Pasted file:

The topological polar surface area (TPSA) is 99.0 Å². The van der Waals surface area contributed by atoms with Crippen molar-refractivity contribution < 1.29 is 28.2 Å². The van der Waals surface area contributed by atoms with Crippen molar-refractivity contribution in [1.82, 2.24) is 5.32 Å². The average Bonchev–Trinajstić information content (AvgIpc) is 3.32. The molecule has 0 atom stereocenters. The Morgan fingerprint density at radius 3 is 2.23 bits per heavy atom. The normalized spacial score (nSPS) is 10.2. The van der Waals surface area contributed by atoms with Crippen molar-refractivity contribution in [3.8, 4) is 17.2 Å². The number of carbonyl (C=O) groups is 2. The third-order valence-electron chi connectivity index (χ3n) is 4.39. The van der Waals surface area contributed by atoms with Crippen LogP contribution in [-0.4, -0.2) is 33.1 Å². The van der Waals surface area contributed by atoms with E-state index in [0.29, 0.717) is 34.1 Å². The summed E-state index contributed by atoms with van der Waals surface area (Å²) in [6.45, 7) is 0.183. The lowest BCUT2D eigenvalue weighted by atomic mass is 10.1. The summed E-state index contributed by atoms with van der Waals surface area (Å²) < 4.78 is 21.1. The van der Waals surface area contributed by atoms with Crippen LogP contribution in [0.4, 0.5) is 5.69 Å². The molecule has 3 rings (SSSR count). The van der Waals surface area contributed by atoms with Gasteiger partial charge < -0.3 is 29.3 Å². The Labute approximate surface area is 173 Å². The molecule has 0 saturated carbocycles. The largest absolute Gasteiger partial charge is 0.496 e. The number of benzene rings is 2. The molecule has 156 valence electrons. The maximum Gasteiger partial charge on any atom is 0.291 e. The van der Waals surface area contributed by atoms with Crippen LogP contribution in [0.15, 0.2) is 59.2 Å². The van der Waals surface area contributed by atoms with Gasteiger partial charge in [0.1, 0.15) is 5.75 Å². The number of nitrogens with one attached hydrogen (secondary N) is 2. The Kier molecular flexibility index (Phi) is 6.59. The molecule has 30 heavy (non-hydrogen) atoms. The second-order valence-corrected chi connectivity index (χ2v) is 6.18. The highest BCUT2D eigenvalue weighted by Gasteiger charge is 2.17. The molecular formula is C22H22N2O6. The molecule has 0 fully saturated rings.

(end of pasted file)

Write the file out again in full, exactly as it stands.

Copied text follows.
The topological polar surface area (TPSA) is 99.0 Å². The van der Waals surface area contributed by atoms with Crippen molar-refractivity contribution < 1.29 is 28.2 Å². The van der Waals surface area contributed by atoms with Crippen molar-refractivity contribution in [1.82, 2.24) is 5.32 Å². The average Bonchev–Trinajstić information content (AvgIpc) is 3.32. The molecule has 0 atom stereocenters. The Morgan fingerprint density at radius 3 is 2.23 bits per heavy atom. The normalized spacial score (nSPS) is 10.2. The van der Waals surface area contributed by atoms with Crippen molar-refractivity contribution in [3.8, 4) is 17.2 Å². The number of carbonyl (C=O) groups is 2. The third-order valence-electron chi connectivity index (χ3n) is 4.39. The van der Waals surface area contributed by atoms with Crippen LogP contribution in [-0.4, -0.2) is 33.1 Å². The van der Waals surface area contributed by atoms with E-state index in [0.29, 0.717) is 34.1 Å². The summed E-state index contributed by atoms with van der Waals surface area (Å²) in [6.45, 7) is 0.183. The lowest BCUT2D eigenvalue weighted by atomic mass is 10.1. The summed E-state index contributed by atoms with van der Waals surface area (Å²) < 4.78 is 21.1. The van der Waals surface area contributed by atoms with Crippen LogP contribution in [0.4, 0.5) is 5.69 Å². The molecule has 3 rings (SSSR count). The van der Waals surface area contributed by atoms with Gasteiger partial charge < -0.3 is 29.3 Å². The Labute approximate surface area is 173 Å². The molecule has 0 saturated carbocycles. The largest absolute Gasteiger partial charge is 0.496 e. The number of benzene rings is 2. The molecule has 156 valence electrons. The maximum Gasteiger partial charge on any atom is 0.291 e. The van der Waals surface area contributed by atoms with Crippen LogP contribution in [0.15, 0.2) is 59.2 Å². The van der Waals surface area contributed by atoms with Gasteiger partial charge in [0.1, 0.15) is 5.75 Å². The number of nitrogens with one attached hydrogen (secondary N) is 2. The Kier molecular flexibility index (Phi) is 6.59. The molecule has 30 heavy (non-hydrogen) atoms. The second-order valence-corrected chi connectivity index (χ2v) is 6.18. The highest BCUT2D eigenvalue weighted by Gasteiger charge is 2.17. The molecular formula is C22H22N2O6. The molecule has 0 fully saturated rings.